Saturday, March 7, 2009


Hey kids! Time to tell you about the totally cool thing I did yesterday. Laurel reminded me that I mentioned it and then left y'all hanging (admit it, you've been on the edge of your seat this whole time), so I thought I'd better get my act together.

About a month ago, I signed up to take a tour of the Tulane National Primate Research Center, which is a slightly mysterious research center across the lake in Covington. It's not really open to the public, so it seemed like a great opportunity to check out something I'd never seen before. And, you know, to see some monkeys. So even though the tiny little part of my brain that's always nagging me to be a better student was screaming that I have two exams on Monday and Tuesday, I ignored it and hopped on a little yellow school bus with fifteen of my classmates and our associate dean, Dr. Kahn.

An hour drive across the lake brought us to a modest sign outside of town, pointing us down a dirt road that ended in a giant fence with guards posted outside. The compound was beautiful--although it seemed so discreet from the outside, the compound comprises 500 acres (huge!), all surrounded by trees hung with Spanish moss. After an interesting talk by the director of the center, we split up into two groups for tours.

I wish I could post pictures of the place to help me explain how amazing it was, but of course there were no cameras (or cell phones) allowed. We first took a driving tour of the breeding colony. Driving into it was daunting--it reminded me of the scene in Jurassic Park when they go through the big gates. It's surrounded by a huge perimeter fence with double locking gates, so that you drive into one and have to wait till it closes until you can drive through the second. The center houses a population of 5000 non-human primates, mostly Rhesus Macaques. 5000 monkeys! It still amazes me that here I am in New Orleans, and just across the lake are 5000 monkeys. Crazy! The breeding colony was really cool, although we couldn't get out of the van and walk around (the monkeys are all very healthy and they wouldn't want us to infect them with anything--even the caretakers wear masks and body suits). There's a huge husbandry/veterinary faculty whose job it is to make sure the resident primates are happy and healthy, and to make the living conditions as close to nature as possible. It was amazing to hear about the amount of effort that goes into preserving their natural breeding habits, hierarchies, socialization, etc. We also got to drive by their Krabbe population, which is the only population of monkeys in the US (there are eight National Primate Research Centers around the country) that breeds true for carriers of Krabbe disease. Very cool!

The really amazing part of the day was getting to see their new biosafety level (BSL) 3 building. Luckily they still have a few weeks of construction left, so we were able to get a full tour of the restricted sections before it's up and running. This is the area where they do all of the research with things like West Nile Virus, anthrax, SARS, and other fun stuff. It was jaw-dropping. To get to the most restricted sections of the building, researchers need to walk through about six security checkpoints and wear an amazing amount of protective equipment, including respirators and bulky suits. And if they need to leave (even to go pee!), they have to spray themselves with disinfectant three times AND take a shower! The amount of money and effort put into redundancy of safety procedures was humbling and a little scary. One of the most interesting aspects was the complicated pressurization of each room, depending on how "dirty" it is (or will be). It's set up so that when a door to a dirty room is opened, air from the cleaner room will rush in rather than dirty air rushing out. Incredible!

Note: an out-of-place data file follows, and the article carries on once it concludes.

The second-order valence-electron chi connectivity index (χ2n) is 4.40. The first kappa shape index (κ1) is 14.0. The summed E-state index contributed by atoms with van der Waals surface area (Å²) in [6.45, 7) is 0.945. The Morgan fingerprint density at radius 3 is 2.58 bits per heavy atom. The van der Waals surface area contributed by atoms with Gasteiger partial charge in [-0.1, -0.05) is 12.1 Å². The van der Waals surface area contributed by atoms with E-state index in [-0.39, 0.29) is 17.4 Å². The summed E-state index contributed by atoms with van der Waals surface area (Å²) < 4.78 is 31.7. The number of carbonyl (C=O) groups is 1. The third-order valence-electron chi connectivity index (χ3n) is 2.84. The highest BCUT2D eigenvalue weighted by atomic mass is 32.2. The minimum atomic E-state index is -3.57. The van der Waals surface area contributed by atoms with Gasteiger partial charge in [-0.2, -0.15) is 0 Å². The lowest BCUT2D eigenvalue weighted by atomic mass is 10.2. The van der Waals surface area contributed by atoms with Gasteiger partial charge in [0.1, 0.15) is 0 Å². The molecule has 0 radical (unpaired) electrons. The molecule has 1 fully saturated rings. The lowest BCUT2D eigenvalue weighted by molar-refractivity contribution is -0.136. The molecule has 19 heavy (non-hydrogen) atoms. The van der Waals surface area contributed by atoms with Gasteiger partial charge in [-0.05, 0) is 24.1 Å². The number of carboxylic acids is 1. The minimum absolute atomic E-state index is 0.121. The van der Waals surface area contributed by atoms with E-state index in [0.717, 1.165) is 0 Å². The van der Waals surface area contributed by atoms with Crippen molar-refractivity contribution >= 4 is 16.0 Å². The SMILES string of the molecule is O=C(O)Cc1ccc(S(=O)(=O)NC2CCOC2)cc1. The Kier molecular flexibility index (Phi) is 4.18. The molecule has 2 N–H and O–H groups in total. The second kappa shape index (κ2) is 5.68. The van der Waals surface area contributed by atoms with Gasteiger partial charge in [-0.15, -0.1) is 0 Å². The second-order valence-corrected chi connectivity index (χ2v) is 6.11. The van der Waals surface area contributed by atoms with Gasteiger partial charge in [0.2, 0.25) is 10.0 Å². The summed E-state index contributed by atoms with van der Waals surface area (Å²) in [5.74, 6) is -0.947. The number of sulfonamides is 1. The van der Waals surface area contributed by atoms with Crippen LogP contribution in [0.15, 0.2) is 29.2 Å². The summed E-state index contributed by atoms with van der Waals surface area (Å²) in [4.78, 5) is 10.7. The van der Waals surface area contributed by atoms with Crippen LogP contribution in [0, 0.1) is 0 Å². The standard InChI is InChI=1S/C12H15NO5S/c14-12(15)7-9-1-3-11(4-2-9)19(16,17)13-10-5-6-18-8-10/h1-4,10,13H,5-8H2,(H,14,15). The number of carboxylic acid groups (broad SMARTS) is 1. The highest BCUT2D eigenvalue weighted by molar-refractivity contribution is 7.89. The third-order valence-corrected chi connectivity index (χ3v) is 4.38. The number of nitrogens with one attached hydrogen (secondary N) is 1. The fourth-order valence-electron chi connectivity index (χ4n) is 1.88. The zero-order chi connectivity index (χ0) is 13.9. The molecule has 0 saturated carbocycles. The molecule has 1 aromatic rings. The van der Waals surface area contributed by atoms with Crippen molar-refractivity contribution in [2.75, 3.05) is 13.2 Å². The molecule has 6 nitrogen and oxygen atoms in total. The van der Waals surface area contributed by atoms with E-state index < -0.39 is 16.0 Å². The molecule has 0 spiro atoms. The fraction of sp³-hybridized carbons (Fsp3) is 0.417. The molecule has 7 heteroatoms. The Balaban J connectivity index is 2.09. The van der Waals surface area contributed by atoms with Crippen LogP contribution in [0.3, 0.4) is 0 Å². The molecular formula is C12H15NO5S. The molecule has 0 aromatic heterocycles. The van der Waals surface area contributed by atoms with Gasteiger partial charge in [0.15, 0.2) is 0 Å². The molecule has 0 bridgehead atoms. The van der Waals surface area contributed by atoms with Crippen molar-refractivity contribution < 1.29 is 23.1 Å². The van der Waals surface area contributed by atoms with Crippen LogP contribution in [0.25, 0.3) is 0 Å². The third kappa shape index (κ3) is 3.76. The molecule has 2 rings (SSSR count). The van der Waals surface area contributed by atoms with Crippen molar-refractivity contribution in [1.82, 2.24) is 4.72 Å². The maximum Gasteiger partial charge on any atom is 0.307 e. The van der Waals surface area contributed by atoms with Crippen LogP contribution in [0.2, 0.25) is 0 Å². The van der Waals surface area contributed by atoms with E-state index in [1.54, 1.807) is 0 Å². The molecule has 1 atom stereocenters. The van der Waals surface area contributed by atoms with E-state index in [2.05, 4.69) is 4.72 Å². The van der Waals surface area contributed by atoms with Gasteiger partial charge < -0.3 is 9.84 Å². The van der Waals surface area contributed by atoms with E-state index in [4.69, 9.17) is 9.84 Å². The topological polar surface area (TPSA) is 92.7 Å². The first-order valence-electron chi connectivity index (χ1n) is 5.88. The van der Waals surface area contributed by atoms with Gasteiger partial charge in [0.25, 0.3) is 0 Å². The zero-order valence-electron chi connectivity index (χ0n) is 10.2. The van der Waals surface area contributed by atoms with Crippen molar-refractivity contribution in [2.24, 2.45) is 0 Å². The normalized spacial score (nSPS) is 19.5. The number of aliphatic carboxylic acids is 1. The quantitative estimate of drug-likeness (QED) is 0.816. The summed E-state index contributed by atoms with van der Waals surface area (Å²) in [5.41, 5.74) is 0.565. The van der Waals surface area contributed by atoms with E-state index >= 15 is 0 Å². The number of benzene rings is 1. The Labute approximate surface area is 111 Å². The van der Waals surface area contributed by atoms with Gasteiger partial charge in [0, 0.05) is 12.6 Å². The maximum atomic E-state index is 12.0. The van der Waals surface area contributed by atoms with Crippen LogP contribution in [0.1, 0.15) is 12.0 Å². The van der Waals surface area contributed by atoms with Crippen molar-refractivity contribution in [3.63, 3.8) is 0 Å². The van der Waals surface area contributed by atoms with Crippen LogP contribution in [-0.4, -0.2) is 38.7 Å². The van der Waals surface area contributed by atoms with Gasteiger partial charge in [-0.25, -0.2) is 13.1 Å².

The whole day left me with a feeling of awe for medical research. Every medical procedure, from hip replacements to cancer treatments, has been developed at these primate centers. They are where the AIDS vaccine will someday be developed, and cures for dozens of other afflictions. It's sometimes shocking to me to think that there are millions of people who are violently opposed to the use of primates for biomedical research, because without it, we would be lost. The faculty that we met talked to us a little about the level of security that the facility needs, although it's considerably less than some primate research centers around the country (such as the one in Wisconsin). Protesters stand outside some compounds every day of the year, and even go so far as to harass researchers' children at school. It's disgraceful that researchers have to endure this behavior from anyone, let alone the people that benefit from the medical advances that they and their colleagues are responsible for.

Anyway, I suppose I've babbled on enough, although I'm sure I could keep going. Breath-taking day, from the tour to the beautiful weather to the free pizza. Any thoughts out there in radio land?

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